#10: The Amazing Photo Of Alicia Atkins’ Baby Reaching From The Womb (January 3, 2013/106 Facebook “likes”)

To my surprise, my review of the recipe for “No-Bake Vegan Chocolate Chip Cookie Dough Balls” is by far the most popular thing I’ve ever written. I only wrote it 2 months ago, yet it has now nearly doubled the number of views of the #2 most popular most, which was published nearly 3 years ago.

So I guess I need to review more vegan recipes?

Over all, just glancing at which ones made the Top 10 list, it appears I am most interesting and relevant when I am talking about our vegan (“plant-based”) lifestyle, morality issues, identifying as Generation Y parents, questioning the traditional norms of child discipline, being “cheap” parents, poking fun at the realities of trying to sleep as a parent, planning a child’s birthday party, and spotlighting cool news stories about parenting.

(Plus, putting numbers in the title, like “The Top 10 Dadabase Posts Of All Time: 4 Years And Counting”, seems to help too.)

I’ll try to keep these things in mind as I continue writing my thoughts as a dad in these “private” daily letters to you.

Four years down… the rest of our lives to go!

 

Love,

Daddy 

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The Relevant Rise Of Bronies: Neo-Masculinity

Saturday, April 12th, 2014

3 years, 4 months.

Dear Jack,

I felt it was my duty to try to understand the “bronies” movement.

All I knew is that there are apparently young men (typically ages 18 to 35) who are legitimate fans of the kids’ TV show, “My Little Pony: Friendship Is Magic.”

“Bro’s” and “ponies” equals “bronies.”

The thing that makes bronies so interesting is that… (I’m trying to think of an appropriate, inoffensive, non-judgmental, politically correct, social media friendly way to say it)…

They’re not of any particular demographic; especially not the one that most people might assume. In fact, according to this brony survey (page 7), 70% of bronies… (How can I again safely and appropriately say this?) … 70% of bronies like girls.

Most bronies, other than liking a TV show that was intended for little girls, are not necessarily otherwise into “countercultural” things. I learned this when I saw the documentary “Bronies: The Extremely Unexpected Adult Fans Of My Little Pony” on Netflix.

As I watched the documentary, seeing the bronies made me think of Star Wars fans, or Star Trek fans, or comic book fans.

From what I can see, bronies are pretty much just regular dudes who happen to really appreciate the acceptance of all people, as well as love and good morals… lessons I remember from the 1980s animated version of The Smurfs.

(Though most male fans of the show are older, there are younger male fans as well. Just recently, the story of 9 year-old Grayson Bruce went viral, when his mom claimed that school officials banned his brony backpack because it was a trigger for bullying.)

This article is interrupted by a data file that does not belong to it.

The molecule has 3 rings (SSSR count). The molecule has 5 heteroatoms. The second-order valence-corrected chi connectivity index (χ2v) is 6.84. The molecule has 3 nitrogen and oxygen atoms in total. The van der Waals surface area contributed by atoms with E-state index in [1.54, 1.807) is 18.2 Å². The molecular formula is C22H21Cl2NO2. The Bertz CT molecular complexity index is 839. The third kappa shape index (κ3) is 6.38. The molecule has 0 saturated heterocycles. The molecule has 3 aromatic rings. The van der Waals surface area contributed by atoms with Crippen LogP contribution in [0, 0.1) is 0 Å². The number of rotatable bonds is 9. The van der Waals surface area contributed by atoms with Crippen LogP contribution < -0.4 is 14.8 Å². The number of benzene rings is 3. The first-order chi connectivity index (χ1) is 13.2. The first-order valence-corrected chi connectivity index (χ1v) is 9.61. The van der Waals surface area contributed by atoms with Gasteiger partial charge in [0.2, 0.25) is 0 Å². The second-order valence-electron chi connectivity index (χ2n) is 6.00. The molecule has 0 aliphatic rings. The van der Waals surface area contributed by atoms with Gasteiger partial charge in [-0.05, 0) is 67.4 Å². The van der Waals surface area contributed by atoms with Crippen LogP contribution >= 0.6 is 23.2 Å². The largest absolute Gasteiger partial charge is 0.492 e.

Again, I felt it was my duty, as the dad of a son who for all I know may be interested in being a brony one day, to check out “My Little Pony: Friendship Is Magic” for myself.

So I watched the first episode.

And it wasn’t really my thing. However, I think I can personally relate to where bronies are coming from…

I remember in high school thinking how it would be cool in a nostalgic way to put a rainbow sticker on the back window of my Bronco II.

Simply because rainbows are happy and make me think of the 1980s… like the famous PBS painter Bob Ross and his “happy little clouds.”

But then I realized that’s not how it would be perceived by most people. I didn’t want to have to keep explaining myself over and over what the rainbow simply meant to me personally, so I decided to the leave the rainbow alone.

Instead, when I graduated 15 years ago in 1999, I walked the stage in my yellow Saucony Jazz running shoes, which I happen to still own and even wore today to the Vanderbilt scrimmage football game. Those shoes are, in a way, my version of a rainbow sticker.

They were my way of personally “disidentifying” with the extremes of American masculinity, as a man.

Still today, if I were forced to choose between identifying as a butch or a femme to decribe myself, which I feel is the way the mainstream media portrays men in the polarized society I believe we live in, I would choose neither:

I would chose brony. I would choose to be the male protagonist of the Nicholas Sparks book. I would choose to be Jim Halpert from The Office. Or Peeta from The Hunger Games.

In other words, I embrace neo-masculinity. It’s a natural and relevant combination of being both sensitive and masculine, which is what I know I have to be, as an active and involved father to you and husband to Mommy.

I like the way Lauren Faust, the developer of My Little Pony: Friendship Is Magic, stated this concept in the documentary Bronies: The Extremely Unexpected Adult Fans Of My Little Pony: